• Question: what have you found out about people and their rituals so far?

    Asked by avril levine to Rohan on 22 Sep 2017.
    • Photo: Rohan Kapitany

      Rohan Kapitany answered on 22 Sep 2017:

      The way I try to understand rituals is by stripping away everything we already believe about them. You can go to church, but you already know about the bible. And you can have a birthday party, but you already know the candles represent your age.

      What I do is create rituals from nothing, but using strange hand actions and performing redundant actions.

      I’ve found that when I perform these actions, particularly over food, people think that the actions are 1) redundant, and 2) that they don’t cause physical change… but 3) that they think the object is in someway special, and that people desire it more.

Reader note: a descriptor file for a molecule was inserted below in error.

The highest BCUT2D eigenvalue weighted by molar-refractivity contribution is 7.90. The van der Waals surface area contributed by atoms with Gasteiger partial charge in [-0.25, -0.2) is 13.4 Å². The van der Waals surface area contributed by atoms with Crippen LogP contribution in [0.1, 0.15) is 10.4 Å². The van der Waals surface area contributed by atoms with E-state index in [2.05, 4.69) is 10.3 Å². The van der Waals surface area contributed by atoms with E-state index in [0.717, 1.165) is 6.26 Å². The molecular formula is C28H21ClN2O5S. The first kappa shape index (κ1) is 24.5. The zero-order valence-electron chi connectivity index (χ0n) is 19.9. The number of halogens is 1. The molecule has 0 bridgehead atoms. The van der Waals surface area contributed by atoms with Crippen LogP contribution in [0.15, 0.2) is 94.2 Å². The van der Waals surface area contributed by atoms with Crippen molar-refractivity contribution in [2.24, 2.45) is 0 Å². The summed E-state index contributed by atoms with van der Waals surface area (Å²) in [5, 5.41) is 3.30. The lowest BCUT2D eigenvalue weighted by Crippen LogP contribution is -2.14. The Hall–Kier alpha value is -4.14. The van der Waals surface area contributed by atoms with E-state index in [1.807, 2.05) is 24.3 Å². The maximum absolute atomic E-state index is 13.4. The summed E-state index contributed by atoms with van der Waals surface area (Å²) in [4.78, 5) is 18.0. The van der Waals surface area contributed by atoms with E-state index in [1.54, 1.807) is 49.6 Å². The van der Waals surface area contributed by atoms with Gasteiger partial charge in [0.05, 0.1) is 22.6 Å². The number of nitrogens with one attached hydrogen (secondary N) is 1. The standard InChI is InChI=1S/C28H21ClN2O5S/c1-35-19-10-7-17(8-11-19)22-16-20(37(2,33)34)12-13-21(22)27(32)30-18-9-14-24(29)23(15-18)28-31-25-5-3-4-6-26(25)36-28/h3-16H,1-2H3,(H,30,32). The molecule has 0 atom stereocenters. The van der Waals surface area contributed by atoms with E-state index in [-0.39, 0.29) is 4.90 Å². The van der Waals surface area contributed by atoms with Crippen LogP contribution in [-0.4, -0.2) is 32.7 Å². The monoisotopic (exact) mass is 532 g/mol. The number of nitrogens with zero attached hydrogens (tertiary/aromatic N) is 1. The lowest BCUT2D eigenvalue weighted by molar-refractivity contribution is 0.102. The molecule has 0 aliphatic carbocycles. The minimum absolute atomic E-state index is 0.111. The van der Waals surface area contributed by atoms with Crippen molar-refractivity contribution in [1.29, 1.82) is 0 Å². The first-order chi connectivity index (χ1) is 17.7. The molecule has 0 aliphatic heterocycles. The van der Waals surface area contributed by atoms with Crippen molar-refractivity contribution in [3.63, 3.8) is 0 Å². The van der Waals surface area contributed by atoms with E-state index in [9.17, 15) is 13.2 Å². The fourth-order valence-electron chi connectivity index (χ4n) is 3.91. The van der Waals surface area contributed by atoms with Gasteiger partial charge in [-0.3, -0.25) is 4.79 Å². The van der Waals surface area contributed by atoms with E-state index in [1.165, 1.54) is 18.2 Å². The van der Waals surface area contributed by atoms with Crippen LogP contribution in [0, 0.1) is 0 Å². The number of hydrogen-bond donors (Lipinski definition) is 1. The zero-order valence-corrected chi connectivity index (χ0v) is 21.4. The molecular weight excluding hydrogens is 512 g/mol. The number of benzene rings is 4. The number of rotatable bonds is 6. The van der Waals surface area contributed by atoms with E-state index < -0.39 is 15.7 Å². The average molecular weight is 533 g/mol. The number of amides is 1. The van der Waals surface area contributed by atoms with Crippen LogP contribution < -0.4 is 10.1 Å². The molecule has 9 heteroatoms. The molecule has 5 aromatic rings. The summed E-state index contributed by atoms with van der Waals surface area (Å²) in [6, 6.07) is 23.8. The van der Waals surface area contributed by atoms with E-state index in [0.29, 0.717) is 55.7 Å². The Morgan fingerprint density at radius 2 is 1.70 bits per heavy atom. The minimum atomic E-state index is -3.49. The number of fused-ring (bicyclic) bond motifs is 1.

Think about a fancy restaurant where they do totally redundant things, or the way they make flair cocktails (throwing around the bottles and glasses). These are kinds of ritual, and people love them. They’re also associated with ‘higher quality’ food and drink – though I bet that the food isn’t entirely that much better – some of the actions themselves make us believe that the food is better than it really is (and that’s why they do those actions in front of you, rather than secretly in the kitchen).

      However, it’s not clear when children start holding the same kinds of beliefs as adult. Which means it’s not clear whether we *learn* this, or it’s a bias we have from an early age.

      What are your intuitions about rituals? What do you think might make a good experimental question?